I am sure you’ve all clicked on such titles only to find out the story is lame and stupid. I wouldn’t go as far as to say “Journalism is dying” in Lebanon but the amount of pointless and stupid online stories that are being published is increasing dramatically and we are to blame as well as the journalists.
PS: The above titles were all made up so don’t go looking for them
I was preparing a post on the cost of a ski trip in Lebanon but LBCI’s Lea Fayad beat me to it so I will make use of her report as a reference to my post as it has the Laklouk pricing which I didn’t know. As you can see below, the highest ski ticket during the weekend is at Mzaar (around 47$), followed by the Cedars (40$) and Zaarour (40$) then Laklouk (23$).
As far as ski rental equipment is concerned, it’s around $30-40 including skis, boots, ski goggles and gloves. If you include food and gas expenses as well, a ski trip during week days costs around 75$ and at least 90$ during the weekend. These prices don’t include the fees of a ski instructor which is based on the LBCI report around 30$ an hour but I think you can easily find cheaper prices than that specially when you are a group. There’s also a Facebook group called Skiing Society that gives up to 30% discounts on ski tickets, rental equipment and other stuff.
BETA‘s shelter for abandoned and abused dogs in Lebanon is now full due to low adoption rates and no kill policy. As a result, they’ve decided to start a new campaign ” The Expats Pets Program ” to help find loving and permanent homes abroad for these animals, while raising awareness on this forced immigration to encourage local adoption.
I think you are all familiar with BETA‘s amazing work in Lebanon and I’ve shared many of their stories in Lebanon, so let’s spread the word and donate:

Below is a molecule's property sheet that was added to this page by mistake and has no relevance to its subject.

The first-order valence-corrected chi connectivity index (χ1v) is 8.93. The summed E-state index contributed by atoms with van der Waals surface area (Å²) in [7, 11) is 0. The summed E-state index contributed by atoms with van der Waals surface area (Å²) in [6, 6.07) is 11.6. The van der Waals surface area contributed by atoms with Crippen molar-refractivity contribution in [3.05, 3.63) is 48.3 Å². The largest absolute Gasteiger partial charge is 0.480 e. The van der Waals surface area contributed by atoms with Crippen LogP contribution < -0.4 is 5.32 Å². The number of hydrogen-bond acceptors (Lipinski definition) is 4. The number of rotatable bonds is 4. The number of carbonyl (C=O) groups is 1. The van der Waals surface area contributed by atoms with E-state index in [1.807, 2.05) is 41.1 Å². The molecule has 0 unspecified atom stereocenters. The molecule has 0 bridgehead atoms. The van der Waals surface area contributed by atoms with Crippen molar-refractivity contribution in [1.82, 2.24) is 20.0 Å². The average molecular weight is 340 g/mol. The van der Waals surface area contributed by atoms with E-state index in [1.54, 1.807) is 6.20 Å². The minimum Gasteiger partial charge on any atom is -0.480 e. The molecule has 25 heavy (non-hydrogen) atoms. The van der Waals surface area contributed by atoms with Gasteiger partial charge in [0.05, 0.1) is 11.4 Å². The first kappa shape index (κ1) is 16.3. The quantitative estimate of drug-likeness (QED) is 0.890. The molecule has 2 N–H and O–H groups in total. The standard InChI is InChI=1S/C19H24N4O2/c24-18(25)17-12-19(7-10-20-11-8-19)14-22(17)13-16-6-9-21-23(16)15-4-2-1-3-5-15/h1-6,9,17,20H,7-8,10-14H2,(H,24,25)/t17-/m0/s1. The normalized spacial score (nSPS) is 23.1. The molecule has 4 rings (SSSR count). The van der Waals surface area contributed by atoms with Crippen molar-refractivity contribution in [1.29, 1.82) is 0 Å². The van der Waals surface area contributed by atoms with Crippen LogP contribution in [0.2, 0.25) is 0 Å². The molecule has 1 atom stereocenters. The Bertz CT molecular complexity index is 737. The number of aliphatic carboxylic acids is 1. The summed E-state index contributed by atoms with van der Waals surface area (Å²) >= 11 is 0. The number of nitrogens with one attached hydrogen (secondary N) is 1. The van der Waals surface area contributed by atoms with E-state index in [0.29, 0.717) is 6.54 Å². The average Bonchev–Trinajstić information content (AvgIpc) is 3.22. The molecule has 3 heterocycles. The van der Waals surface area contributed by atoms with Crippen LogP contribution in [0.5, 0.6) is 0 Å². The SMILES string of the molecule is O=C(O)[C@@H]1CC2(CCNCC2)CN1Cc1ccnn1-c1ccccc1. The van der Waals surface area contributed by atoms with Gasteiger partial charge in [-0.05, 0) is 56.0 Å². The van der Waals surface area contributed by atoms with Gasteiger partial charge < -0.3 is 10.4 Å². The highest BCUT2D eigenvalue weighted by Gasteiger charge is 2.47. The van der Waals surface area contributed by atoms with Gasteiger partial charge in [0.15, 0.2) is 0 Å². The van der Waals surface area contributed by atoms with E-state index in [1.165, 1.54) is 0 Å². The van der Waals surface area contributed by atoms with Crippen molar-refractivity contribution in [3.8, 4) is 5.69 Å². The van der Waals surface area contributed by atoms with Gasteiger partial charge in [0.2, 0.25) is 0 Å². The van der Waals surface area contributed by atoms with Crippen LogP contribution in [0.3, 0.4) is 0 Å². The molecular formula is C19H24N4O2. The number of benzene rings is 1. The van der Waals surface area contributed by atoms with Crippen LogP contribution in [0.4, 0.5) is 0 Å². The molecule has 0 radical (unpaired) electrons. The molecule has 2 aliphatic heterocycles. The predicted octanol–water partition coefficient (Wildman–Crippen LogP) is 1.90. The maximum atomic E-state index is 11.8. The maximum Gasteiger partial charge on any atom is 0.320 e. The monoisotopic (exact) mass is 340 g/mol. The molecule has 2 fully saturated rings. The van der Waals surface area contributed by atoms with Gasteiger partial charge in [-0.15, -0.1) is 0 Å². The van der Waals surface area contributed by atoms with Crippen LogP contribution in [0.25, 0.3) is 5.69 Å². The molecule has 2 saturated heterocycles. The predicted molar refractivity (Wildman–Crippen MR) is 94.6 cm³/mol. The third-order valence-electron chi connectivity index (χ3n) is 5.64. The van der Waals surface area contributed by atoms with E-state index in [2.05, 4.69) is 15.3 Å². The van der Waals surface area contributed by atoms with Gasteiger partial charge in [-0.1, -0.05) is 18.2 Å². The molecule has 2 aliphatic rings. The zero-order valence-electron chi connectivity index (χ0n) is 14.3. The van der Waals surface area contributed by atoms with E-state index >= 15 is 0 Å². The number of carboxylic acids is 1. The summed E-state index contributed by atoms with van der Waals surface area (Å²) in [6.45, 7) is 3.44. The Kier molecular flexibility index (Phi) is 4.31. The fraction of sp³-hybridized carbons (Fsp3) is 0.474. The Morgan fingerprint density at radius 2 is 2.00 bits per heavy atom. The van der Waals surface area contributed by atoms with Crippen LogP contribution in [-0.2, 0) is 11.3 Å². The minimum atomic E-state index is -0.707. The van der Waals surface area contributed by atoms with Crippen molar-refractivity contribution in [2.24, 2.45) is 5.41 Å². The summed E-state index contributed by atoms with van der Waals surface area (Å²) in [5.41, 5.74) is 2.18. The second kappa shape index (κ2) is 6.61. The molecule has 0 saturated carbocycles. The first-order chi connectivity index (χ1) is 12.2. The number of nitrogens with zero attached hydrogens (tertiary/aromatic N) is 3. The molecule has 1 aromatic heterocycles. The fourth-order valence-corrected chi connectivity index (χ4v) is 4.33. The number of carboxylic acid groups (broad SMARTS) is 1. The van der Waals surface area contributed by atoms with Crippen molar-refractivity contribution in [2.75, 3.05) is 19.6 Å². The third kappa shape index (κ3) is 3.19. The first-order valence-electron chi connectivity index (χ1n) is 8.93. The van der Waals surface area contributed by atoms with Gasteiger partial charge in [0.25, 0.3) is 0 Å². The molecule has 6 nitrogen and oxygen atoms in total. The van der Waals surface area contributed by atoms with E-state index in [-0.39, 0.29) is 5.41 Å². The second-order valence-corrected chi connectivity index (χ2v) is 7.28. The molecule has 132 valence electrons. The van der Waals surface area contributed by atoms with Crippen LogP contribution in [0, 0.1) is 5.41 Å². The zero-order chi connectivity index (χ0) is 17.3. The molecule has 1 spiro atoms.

– To help them keep these animals in Lebanon
– Or donate to their rehoming program to give them an opportunity abroad.
Of course if you wish to adopt a dog locally in Lebanon or internationally anywhere in the world you can also do so through the [website].
A video was shared earlier by Animal Rescue Lebanon today showing sheep loaded inside a truck with tons of bags placed on top of them. That’s just outrageous but I wonder why didn’t the people who filmed it call the cops? The truck probably stayed for a good half hour on the highway so they could have easily been arrested.
Health Minister Wael Abu Faour announced that indoor smoking ban will be enforced, and that the ministry will be raiding restaurants and other enclosed public places to make sure the law is being implemented. The first attempt to ban smoking took place two years ago and failed miserably as the majority of restaurants, pubs and venues are breaking Law 174.
I would love to see the smoking ban law implemented in Lebanon but I believe Minister Abou Faour should take a pragmatic approach and avoid the mistakes that were done before, specially in regards to restaurants serving shisha that are still growing in numbers unfortunately and are the biggest problem nowadays. If we want this smoking ban to really work, it should be done in several phases and over 1 or 2 years to allow all pubs and restaurants to adapt. In fact, if the government had adopted a proper strategy back in 2012, the law would be running smoothly by now.
In all cases, we can’t but support any initiative to cut down smoking in Lebanon so let’s see how things will go this time.
That’s how Victoria Moore, The Telegraph’s wine correspondent, ended her article on Lebanon’s wine industry, on the end of an era with Serge Hochar’s tragic death and how Lebanese wine is booming abroad. She spoke about the obstacles that wine makers are facing recently in Lebanon, and how she was impressed by the energy and commitment of the new generation of producers that managed to double the quantity of Lebanese wine abroad in five years.
Lebanon moved from 12 wineries in 2004 to 40 commercial wineries by 2012 making eight million bottles of wine a year and exporting wine worth $14.5 million. Some of the wineries mentioned in Moore’s article include Domaine des Tourelles, Ixsir, Chateau Musar and Château St Thomas.
Lebanese wine is great and definitely worth trying. I will post shortly a list of my ten favorite Lebanese wine bottles.